Millions spent each year to prevent forced labour amount to little more than a "band-aid", say experts
By Zoe Tabary
LONDON, Jan 10 (Thomson Reuters Foundation) - Efforts by governments and corporations to tackle forced labour in global supply chains are falling short as they ignore deeper problems like poverty and poor sourcing practices by businesses, a report said on Wednesday.
Millions spent each year to prevent forced labour amount to little more than a "band-aid" as the efforts fail to address root causes of exploitation, said the report by Beyond Trafficking and Slavery, an organisation that tackles forced labour issues, and the University of Sheffield.
"The traditional perception of forced labour is that of a bad guy forcing you to provide work or a service," said Neil Howard, a research fellow at the University of Antwerp and one of the report authors.
"But very often people have agreed to work in exploitative conditions, because extreme poverty and vulnerability leave them no choice," he told the Thomson Reuters Foundation.
Stronger safety nets like a universal basic income can make people less vulnerable to exploitation, the report said.
Worldwide, about 24.9 million people were estimated to be trapped in forced labour in 2016, working in factories, on construction sites, farms and fishing boats, and as domestic or sex workers.
An annual index published in September found that companies were making more robust efforts to ensure their supply chains were clean of trafficking and forced labor – but with room for improvement.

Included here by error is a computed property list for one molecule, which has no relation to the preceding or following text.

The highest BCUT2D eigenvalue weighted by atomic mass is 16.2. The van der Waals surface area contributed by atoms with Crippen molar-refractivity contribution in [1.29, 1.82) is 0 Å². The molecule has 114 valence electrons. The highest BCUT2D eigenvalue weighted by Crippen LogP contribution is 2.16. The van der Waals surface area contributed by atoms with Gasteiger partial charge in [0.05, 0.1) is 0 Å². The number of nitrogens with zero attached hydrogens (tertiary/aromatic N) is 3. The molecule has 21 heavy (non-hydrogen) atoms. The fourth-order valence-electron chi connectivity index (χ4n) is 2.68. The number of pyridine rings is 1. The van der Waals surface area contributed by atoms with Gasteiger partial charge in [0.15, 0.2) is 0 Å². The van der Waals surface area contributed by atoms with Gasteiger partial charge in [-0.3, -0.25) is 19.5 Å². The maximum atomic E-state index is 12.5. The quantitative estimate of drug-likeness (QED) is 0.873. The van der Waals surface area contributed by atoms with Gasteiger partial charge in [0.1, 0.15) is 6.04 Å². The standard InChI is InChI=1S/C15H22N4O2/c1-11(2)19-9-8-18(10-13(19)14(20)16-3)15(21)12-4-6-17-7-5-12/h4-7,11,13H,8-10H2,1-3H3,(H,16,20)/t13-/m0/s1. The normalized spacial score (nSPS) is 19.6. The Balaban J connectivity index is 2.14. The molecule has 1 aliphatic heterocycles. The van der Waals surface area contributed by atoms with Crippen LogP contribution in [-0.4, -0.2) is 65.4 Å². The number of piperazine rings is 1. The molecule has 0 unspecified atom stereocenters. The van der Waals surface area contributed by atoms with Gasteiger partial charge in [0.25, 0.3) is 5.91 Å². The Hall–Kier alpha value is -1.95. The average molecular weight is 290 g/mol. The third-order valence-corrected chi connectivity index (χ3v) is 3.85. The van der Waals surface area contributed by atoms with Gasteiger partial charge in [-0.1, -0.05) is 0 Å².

Much of forced labour in supply chains has to do with poor sourcing practices and a concentration of power in companies, said Howard.
"Those at the top of large corporates set the working conditions for everyone else: if they put heavy cost and time pressures on their suppliers, then suppliers have to make their ends meet, and may exploit their own workers," he said.
Businesses should set fairer wages for their employees and suppliers to dissuade forced labour, he added.
Alex Trautrims, head of the Rights Lab, a group of experts working on modern slavery, said companies need to have better auditing to root out forced labour in their supply chains.
"Modern global supply chains can often be complex, fragmented and anonymised - making it difficult for businesses to identify slavery in the more remote parts of their supply chains," he said in emailed comments.
A spokeswoman for Mars Inc, a candy manufacturer giant, said in emailed comments that "forced labour in any of its forms has no place in global supply chains".
The company is working with Verité, an international labour rights group, to tackle forced labour, she added.
French cosmetics giant L'Oreal SA says on its website that it carries out regular audits to monitor human rights in its supply chain, and "engages with our suppliers to ensure remedy for people who experienced harm". (Reporting by Zoe Tabary @zoetabary, Editing by Ros Russell. Please credit the Thomson Reuters Foundation, the charitable arm of Thomson Reuters, that covers humanitarian news, women's rights, trafficking, property rights, climate change and resilience. Visit http://news.trust.org)
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